Code Documentation is dreaded by most programmers, and people even question its value. What good is it to have a separate document that describes what the code does, when you can just look at the code?
Of course, code documentation is about outlining the design decisions and how the implementation fits the problem it tries to solve and not just a one-to-one explanation of the code.
Comments as Code Documentation
A lot of people advocate comments as code documentation, and lots of tools and IDEs like Visual Studio has even adopted a syntax within comments to generate code documentation pages where you can browse a class and it’s properties and methods.
Comments as code documentation has a couple of issues, though. First of all, do you ever read them? And what do you expect people to write? Far too often, the comments of a class is just a default text like this:
To me, the above comment is just unnecessary clutter.
Another problem with comments as code documentation is that you often forget to update it when you change the code. Say you have a method that does X, Y and Z and you perfectly described what was going on. What if you change the code dramatically, and forget to change the code documentation in the comments? The value of this documentation is now wrong, and you begin to stop looking at it altogether.
Opening up a code base for the first time, and seeing comments that is out of line with the implementation only degrades your perception of the code base and its quality. Over time, it becomes a parody and there’s even long discussions of the best story within comments.
The Best Code Documentation ‘Tool’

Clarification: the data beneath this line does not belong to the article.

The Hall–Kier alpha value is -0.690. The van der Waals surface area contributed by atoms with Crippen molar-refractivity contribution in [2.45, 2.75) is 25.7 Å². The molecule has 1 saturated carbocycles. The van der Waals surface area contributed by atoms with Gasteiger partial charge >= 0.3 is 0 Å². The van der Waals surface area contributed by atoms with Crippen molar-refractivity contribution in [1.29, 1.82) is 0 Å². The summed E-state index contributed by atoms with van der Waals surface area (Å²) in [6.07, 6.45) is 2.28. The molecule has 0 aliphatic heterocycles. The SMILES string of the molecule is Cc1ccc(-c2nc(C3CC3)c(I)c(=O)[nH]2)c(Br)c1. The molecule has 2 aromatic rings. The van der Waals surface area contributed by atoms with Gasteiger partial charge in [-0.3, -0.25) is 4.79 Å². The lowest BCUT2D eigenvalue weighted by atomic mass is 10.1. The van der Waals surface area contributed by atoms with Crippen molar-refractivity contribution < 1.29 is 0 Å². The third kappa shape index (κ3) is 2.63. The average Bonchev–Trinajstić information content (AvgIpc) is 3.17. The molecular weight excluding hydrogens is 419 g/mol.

The best code documentation ‘tool’ is just about as simple as it gets. It doesn’t require any download, install or configuration.
The Best Code Documentation ‘Tool’ is:** Private methods. **It doesn’t get anymore simple than that.
All it requires is that you change the way you implement code a little. Begin to embrace private methods by splitting out a method into smaller chunks, as soon it gets bigger than e.g. 8 lines. I know you can’t have a fixed length to decide when to split out a method into several private methods, but you can find your own criteria and see how it works.
Of course, you shouldn’t go mad and aim for names that documents themselves, but find your own sweet spot instead.
Take a look at this method:
You really need to examine the method to figure out what is going on. It’s all about the ‘how’, and not about the ‘what’. Then take a look at this modified version:
Now it’s very clear that two steps are taken to first of all get the signed request, and then to use the signed request to set the principal.
Subscribe to Martin Normark's Blog
Get the latest posts delivered right to your inbox